A nurse, the report says, passed cigarettes to the group without washing her hands in between.

Within four days, seven of those eight residents tested positive. The outbreak continued for weeks.

Now — eight months later — the threat remains. And records show mistakes are still being made.

State health records show Kingston is still receiving deficiencies. The most recent — published
just weeks ago — found a staff member not wearing proper PPE before going into a resident’s room.

“You don’t see this type of infection in hospitals,” Constantine said. “You don’t see the transmission occurring at a hospital. Why is it allowed to occur in a skilled nursing facility? We know the science, we know how to prevent it, we just have to do it.”

Today, cases are back on the rise across nursing facilities in Kern County.Public health records show two homes — Kern River Transitional Care and Parkview Julian Healthcare Center — are once again seeing the largest outbreaks.

When things were at its worst for nursing homes, the state mandated each skilled facility create a mitigation plan to stop the spread. Through public records, we received copies of the plans.

The nearly thousand pages of documents highlight common practices to reduce the risk of coronavirus entering a facility. In theory, the plans limit the risk and instruct homes how to react quickly to a possible exposure.

All this is in place to save lives. But the actions can’t simply be printed out on a piece of paper — protocols must be followed.

“Even one resident that is getting sick and testing positive indicates there is some failure in the system,” Constantine said.

It’s not surprising these homes had issues when coronavirus started its reign of terror, said an attorney fighting for change at the facilities.

“We’ve been tolerant of poor care, of care that doesn’t meet the standards set in law,” said attorney Tony Chicotel of Advocates for Nursing Home Reform.

Government reports warned of poor infection control before COVID-19. One report says “most nursing homes had infection control deficiencies prior to the COVID-19 pandemic; half these homes had persistent problems.”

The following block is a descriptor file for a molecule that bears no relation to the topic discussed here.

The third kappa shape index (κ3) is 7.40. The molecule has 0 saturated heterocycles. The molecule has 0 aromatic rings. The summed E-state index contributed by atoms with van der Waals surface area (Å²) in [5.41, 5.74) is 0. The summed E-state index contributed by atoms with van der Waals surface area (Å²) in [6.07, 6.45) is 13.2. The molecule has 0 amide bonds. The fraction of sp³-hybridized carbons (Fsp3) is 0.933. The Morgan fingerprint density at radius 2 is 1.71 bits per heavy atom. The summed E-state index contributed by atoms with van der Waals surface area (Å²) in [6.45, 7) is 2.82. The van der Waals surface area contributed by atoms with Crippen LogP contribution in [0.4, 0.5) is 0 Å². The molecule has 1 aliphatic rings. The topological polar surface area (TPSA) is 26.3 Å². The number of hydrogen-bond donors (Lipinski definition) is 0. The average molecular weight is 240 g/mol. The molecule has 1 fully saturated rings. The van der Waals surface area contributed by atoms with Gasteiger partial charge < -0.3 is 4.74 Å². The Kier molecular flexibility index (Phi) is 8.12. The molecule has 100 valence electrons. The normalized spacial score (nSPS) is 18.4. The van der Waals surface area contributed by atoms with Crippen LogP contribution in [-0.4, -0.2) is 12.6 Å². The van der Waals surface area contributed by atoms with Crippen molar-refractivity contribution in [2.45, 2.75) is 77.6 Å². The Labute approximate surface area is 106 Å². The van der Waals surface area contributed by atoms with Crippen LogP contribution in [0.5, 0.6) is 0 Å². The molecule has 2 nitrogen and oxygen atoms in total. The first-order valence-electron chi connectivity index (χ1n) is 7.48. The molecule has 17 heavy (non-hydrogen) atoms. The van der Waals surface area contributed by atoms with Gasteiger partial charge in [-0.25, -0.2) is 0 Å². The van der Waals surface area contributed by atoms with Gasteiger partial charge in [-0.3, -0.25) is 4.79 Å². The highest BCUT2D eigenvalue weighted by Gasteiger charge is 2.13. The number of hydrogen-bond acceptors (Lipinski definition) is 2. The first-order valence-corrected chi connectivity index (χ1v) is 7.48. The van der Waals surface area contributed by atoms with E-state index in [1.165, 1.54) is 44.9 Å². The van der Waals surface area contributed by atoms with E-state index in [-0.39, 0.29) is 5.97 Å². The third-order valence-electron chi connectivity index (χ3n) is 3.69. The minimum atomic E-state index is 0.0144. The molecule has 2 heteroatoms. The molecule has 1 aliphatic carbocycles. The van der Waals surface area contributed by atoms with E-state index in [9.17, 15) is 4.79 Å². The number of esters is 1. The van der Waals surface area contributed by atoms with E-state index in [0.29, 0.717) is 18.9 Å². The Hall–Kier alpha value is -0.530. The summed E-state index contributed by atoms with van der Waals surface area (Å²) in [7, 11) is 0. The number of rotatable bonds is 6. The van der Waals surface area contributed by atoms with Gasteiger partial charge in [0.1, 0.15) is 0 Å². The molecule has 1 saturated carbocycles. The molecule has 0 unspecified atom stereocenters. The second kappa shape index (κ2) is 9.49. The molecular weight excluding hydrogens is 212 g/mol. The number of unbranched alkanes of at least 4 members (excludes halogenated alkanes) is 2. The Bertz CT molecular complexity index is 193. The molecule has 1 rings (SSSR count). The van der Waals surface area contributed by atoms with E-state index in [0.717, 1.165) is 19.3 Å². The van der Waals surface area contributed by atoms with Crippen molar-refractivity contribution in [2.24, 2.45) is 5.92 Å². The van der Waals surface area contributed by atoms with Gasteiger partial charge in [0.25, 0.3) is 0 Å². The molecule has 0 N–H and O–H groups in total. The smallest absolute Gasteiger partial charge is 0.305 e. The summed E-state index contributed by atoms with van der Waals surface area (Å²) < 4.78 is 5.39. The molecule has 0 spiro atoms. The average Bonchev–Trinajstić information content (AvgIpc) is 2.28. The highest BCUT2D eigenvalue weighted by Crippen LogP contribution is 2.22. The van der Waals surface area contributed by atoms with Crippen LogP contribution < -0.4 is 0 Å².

Of the 12 nursing homes Medicare has listed on its website, nine are considered “below average” or worse. Four have been cited for abuse. And despite fines and damning reports, advocates say little is being done to curb the problems.

Said Chicotel, “We knew that nursing homes had a problem with infection control, we knew that they were significantly understaffed, then if you had told me back in February that were going to add in a very lethal virus that spreads among asymptomatic patients, how do you think nursing homes are going to be, I’d say that’s a recipe for disaster because facilities have a culture of non-compliance. They have a culture of bad infection control. It’s been accepted and tolerated for decades.”

California public health — not the county — oversees skilled nursing facilities. But a state audit report says the department has “not fulfilled one of its key oversight responsibilities — to ensure that nursing facilities meet quality-of-care standards.”

“We don’t demand the same kind of loyalty to standards that we would for example child care,” Chicotel said.

Some of these homes are penalized, but the fines are miniscule compared to the amount of money that comes in every day.

“You can kill a resident and be found liable by the Department of Public Health for having caused the death of a resident and the maximum fine is $100,000,” Chicotel said. “That may seem like a lot to some folks but that was the standard set in the 1980s.”

The troubles are far from over as coronavirus remains an active threat. But better practices could
come — at the cost of nearly 5,000 lives in the state, including dozens in Kern.

Said Chicotel, “I think we’ll have some better infection control standards. I think we’ll have some better infection control enforcement in the years going forward after COVID-19.”